Visibility issues may drive a lot of decisions. At K2AV, the FCP cuts through the back yard in the kitchen window foreground a scant 25 feet away. This window views the woodsy back yard and the bird feeders, one of his wife's favorite vantage points. Separators and FCP wire were spray painted with a can of flat (not glossy) "camouflage dark brown".
An agreement between K2AV and his wife, to move it if it looked ugly from the kitchen window, worked well. His wife couldn't pick it out looking through the window and had to go outside to find it. Even when she knew where it was, she still couldn't see it through the window.
The FCP was spray-painted from a ladder after it was erected. The paint is easily scraped off the bare copper handling the wire during erection.
Before spraying and potentially ruining spreaders, the spray paint was tested for insulation properties when dry. A layer of the paint was sprayed on a scrap piece of PVC pipe. After drying it was tested for R with a multimeter. Ohms remained in the off-scale high indication. This was further verified by full QRO operation without incident.
After that, all the various supports and boxes were sprayed the same with the "camo-brown", or painted with the flat finish dark trim color on the out-building. Now when viewing, none of it "sticks out".
All the antenna's RF measurements were exactly the same before and after the spray-painting, probably due to the very thin coat needed needed to remove reflection off bright new copper and darken the light colored PVC.
In color situations other than thick woods background, an FCP and supports may blend better if sprayed a color on one side depending on what is behind it as viewed. That could be white on one side and dark red on the other. Camouflage colors can be tested before location decisions are made.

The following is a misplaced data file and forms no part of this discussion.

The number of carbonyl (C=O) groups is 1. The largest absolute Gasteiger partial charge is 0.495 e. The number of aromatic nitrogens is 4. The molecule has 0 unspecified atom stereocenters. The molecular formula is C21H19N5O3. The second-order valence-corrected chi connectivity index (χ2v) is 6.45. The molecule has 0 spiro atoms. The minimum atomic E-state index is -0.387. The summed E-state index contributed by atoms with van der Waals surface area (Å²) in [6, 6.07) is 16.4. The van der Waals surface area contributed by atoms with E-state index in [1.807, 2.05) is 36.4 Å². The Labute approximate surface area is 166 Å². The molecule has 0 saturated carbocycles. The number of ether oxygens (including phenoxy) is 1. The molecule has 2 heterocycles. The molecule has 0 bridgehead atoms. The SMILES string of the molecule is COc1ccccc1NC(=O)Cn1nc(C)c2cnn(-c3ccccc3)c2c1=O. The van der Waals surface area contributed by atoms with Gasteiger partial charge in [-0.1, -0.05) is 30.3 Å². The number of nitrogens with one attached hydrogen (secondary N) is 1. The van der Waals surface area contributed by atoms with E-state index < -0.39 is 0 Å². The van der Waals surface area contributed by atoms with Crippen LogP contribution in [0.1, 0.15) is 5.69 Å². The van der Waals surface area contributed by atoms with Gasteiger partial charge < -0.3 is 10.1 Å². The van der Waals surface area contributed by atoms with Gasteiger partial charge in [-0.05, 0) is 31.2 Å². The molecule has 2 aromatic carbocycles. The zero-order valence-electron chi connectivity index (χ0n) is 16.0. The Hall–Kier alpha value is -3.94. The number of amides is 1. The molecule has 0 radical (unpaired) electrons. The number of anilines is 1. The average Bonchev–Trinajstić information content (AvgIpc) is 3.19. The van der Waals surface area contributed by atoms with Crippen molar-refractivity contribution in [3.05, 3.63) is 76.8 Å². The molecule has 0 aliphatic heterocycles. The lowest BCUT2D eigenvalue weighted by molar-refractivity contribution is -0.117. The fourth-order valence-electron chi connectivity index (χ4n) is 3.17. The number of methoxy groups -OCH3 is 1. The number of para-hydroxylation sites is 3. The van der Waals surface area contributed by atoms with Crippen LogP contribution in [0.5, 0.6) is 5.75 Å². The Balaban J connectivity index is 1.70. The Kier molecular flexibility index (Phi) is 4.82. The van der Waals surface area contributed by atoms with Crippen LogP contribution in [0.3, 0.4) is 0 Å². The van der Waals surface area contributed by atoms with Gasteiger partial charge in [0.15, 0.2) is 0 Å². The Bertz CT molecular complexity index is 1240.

Note that in K2AV's case, success with visibility considerations made it possible to route and construct following nearly all of the recommendations in this section, benefiting the TX signal strength.
Support Construction Issues
Support poles should be PVC pipe at the point they directly support FCP wires. Steel or wood, set in the ground or concrete to provide base support, should convert to PVC for at least the last 18 inches (0.5 m) above steel or wood vertical supports if the FCP wires are mounted close or directly to the pole.
Cap a PVC pipe that directly supports FCP wires, allowing for water exit at the bottom of the pipe. The bottom of the PVC pipe should be configured in a way which allows water exit but does not allow insects to enter. If the PVC slides over a pre-fabricated fence pole designed to be driven into the ground, leaving the bottom of the PVC pipe open and letting moisture soak into the dirt will work well.
For spacers a solid top cap and a bottom cap with a 1/8 inch (3 mm) hole drilled in the center has worked well.
Do not use electric fence wire supports that are directly mounted to tree trunks, wooden posts or fences. Dielectric material only an inch or two away from FCP wires can be very lossy. You can use these supports if they are fastened to PVC pipe deployed in the clear. Some prefer these supports to drilling holes in the PVC and threading wire through them.
To prevent creeping loss increases, annually maintain a ten foot (3 m) diameter tunnel around the FCP through woods and vegetation by trimming every fall.